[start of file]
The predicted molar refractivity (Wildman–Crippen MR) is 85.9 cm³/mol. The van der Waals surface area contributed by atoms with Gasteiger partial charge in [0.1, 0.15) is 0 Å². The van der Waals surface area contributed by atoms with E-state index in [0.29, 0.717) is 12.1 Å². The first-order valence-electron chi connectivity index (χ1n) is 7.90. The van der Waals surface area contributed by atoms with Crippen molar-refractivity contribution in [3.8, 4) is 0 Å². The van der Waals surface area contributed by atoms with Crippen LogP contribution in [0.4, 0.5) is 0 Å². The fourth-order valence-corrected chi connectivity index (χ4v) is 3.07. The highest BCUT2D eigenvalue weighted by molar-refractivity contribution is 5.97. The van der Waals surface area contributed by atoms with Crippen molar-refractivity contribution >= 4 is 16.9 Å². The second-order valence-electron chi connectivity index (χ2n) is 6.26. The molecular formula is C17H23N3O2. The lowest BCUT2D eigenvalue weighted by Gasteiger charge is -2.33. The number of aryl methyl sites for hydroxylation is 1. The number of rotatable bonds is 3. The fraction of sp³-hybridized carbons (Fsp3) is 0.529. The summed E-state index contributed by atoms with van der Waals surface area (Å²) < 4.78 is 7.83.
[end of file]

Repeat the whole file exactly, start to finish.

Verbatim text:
The predicted molar refractivity (Wildman–Crippen MR) is 85.9 cm³/mol. The van der Waals surface area contributed by atoms with Gasteiger partial charge in [0.1, 0.15) is 0 Å². The van der Waals surface area contributed by atoms with E-state index in [0.29, 0.717) is 12.1 Å². The first-order valence-electron chi connectivity index (χ1n) is 7.90. The van der Waals surface area contributed by atoms with Crippen molar-refractivity contribution in [3.8, 4) is 0 Å². The van der Waals surface area contributed by atoms with Crippen LogP contribution in [0.4, 0.5) is 0 Å². The fourth-order valence-corrected chi connectivity index (χ4v) is 3.07. The highest BCUT2D eigenvalue weighted by molar-refractivity contribution is 5.97. The van der Waals surface area contributed by atoms with Crippen molar-refractivity contribution >= 4 is 16.9 Å². The second-order valence-electron chi connectivity index (χ2n) is 6.26. The molecular formula is C17H23N3O2. The lowest BCUT2D eigenvalue weighted by Gasteiger charge is -2.33. The number of aryl methyl sites for hydroxylation is 1. The number of rotatable bonds is 3. The fraction of sp³-hybridized carbons (Fsp3) is 0.529. The summed E-state index contributed by atoms with van der Waals surface area (Å²) < 4.78 is 7.83.